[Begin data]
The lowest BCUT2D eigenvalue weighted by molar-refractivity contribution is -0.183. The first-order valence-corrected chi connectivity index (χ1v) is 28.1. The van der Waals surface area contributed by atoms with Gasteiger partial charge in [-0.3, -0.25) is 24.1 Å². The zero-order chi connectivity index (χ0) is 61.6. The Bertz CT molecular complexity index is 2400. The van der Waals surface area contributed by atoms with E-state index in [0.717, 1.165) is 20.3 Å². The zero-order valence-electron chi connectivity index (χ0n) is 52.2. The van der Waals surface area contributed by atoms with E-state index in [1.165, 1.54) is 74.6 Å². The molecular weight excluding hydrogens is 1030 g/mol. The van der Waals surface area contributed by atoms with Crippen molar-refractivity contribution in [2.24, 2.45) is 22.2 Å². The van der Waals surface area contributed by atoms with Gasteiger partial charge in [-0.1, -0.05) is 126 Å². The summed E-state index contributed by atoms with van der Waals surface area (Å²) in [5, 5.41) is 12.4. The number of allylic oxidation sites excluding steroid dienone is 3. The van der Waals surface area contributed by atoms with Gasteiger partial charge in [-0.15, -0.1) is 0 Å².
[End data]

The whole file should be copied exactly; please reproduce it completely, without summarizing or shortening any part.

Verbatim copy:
The lowest BCUT2D eigenvalue weighted by molar-refractivity contribution is -0.183. The first-order valence-corrected chi connectivity index (χ1v) is 28.1. The van der Waals surface area contributed by atoms with Gasteiger partial charge in [-0.3, -0.25) is 24.1 Å². The zero-order chi connectivity index (χ0) is 61.6. The Bertz CT molecular complexity index is 2400. The van der Waals surface area contributed by atoms with E-state index in [0.717, 1.165) is 20.3 Å². The zero-order valence-electron chi connectivity index (χ0n) is 52.2. The van der Waals surface area contributed by atoms with E-state index in [1.165, 1.54) is 74.6 Å². The molecular weight excluding hydrogens is 1030 g/mol. The van der Waals surface area contributed by atoms with Crippen molar-refractivity contribution in [2.24, 2.45) is 22.2 Å². The van der Waals surface area contributed by atoms with Gasteiger partial charge in [-0.1, -0.05) is 126 Å². The summed E-state index contributed by atoms with van der Waals surface area (Å²) in [5, 5.41) is 12.4. The number of allylic oxidation sites excluding steroid dienone is 3. The van der Waals surface area contributed by atoms with Gasteiger partial charge in [-0.15, -0.1) is 0 Å².